Public chargers for electric trucks will need to be provided at regular intervals along Europe’s primary and secondary motorways, and in major cities, under legislation agreed by MEPs this week.
The Alternative Fuel Infrastructure Regulation (AFIR) removes a key obstacle to the EU setting more ambitious CO2 targets for trucks by ensuring there will be adequate public charging. The law also requires charging infrastructure for cars to keep pace with the number of EVs in each EU country.
By 2030, governments must provide at least 3,600 kW of truck charging capacity every 60 km along the EU’s primary motorways. On secondary motorways, at least 1,500 kW of truck charging capacity will need to be available every 100 km. By that year, charging hubs must be available in every major city, and there will need to be four charging stations in each designated ‘safe and secure truck parking area’.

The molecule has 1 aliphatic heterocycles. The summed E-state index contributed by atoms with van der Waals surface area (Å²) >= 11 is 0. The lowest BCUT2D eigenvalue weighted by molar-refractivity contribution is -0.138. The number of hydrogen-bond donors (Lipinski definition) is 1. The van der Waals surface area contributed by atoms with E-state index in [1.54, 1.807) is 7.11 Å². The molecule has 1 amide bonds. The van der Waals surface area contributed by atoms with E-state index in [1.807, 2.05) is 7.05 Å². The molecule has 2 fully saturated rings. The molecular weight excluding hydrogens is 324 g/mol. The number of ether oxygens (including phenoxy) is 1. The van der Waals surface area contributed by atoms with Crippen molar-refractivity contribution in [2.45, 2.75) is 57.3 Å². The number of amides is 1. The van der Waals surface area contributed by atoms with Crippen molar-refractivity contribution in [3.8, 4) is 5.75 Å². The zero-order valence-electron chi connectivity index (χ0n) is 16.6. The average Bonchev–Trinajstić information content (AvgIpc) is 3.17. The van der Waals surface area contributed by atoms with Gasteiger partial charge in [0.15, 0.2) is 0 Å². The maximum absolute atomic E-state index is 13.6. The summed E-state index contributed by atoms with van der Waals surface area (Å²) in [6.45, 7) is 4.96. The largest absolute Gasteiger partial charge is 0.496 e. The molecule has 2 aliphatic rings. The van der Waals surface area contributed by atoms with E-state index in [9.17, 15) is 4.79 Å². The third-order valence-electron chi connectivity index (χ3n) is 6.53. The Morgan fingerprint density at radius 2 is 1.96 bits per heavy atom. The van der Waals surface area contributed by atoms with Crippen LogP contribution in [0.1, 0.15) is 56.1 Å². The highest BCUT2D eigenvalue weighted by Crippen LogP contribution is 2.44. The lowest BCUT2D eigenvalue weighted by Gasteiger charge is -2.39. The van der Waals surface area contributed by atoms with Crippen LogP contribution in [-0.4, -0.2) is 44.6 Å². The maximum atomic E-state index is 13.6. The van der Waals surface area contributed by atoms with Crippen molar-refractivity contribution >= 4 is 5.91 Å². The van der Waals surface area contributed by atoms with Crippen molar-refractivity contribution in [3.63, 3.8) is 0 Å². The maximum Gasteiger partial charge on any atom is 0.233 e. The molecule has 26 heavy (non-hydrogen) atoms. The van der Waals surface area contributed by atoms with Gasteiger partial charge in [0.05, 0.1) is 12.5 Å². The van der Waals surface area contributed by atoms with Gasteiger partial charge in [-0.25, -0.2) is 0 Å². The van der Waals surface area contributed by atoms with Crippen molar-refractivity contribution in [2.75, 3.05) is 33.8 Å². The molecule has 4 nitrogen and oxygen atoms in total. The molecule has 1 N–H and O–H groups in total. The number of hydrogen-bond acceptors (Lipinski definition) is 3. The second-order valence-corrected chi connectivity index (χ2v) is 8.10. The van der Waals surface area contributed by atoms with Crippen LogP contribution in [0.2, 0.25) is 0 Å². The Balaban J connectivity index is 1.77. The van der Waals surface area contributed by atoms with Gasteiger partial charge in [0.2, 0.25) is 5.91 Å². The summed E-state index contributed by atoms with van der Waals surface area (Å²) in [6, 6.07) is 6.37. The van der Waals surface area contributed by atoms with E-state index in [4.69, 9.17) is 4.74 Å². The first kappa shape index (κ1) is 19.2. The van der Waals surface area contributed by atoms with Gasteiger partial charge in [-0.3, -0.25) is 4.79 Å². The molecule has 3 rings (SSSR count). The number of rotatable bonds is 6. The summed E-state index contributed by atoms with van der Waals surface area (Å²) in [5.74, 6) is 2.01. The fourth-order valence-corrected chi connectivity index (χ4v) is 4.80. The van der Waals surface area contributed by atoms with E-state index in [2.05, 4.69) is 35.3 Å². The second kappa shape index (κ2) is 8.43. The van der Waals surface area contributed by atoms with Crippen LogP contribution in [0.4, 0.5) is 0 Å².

The requirements mean there will be enough public charging to significantly increase the EU’s proposed CO2 reduction target in 2030 – which is key to driving the uptake of electric trucks.
The EU Commission has proposed a 45% cut in CO2 from new trucks sold in 2030, but the European Parliament and governments can increase that before the truck climate rules are finalised. The law requires enough hydrogen refuelling stations for the anticipated fleet of hydrogen trucks.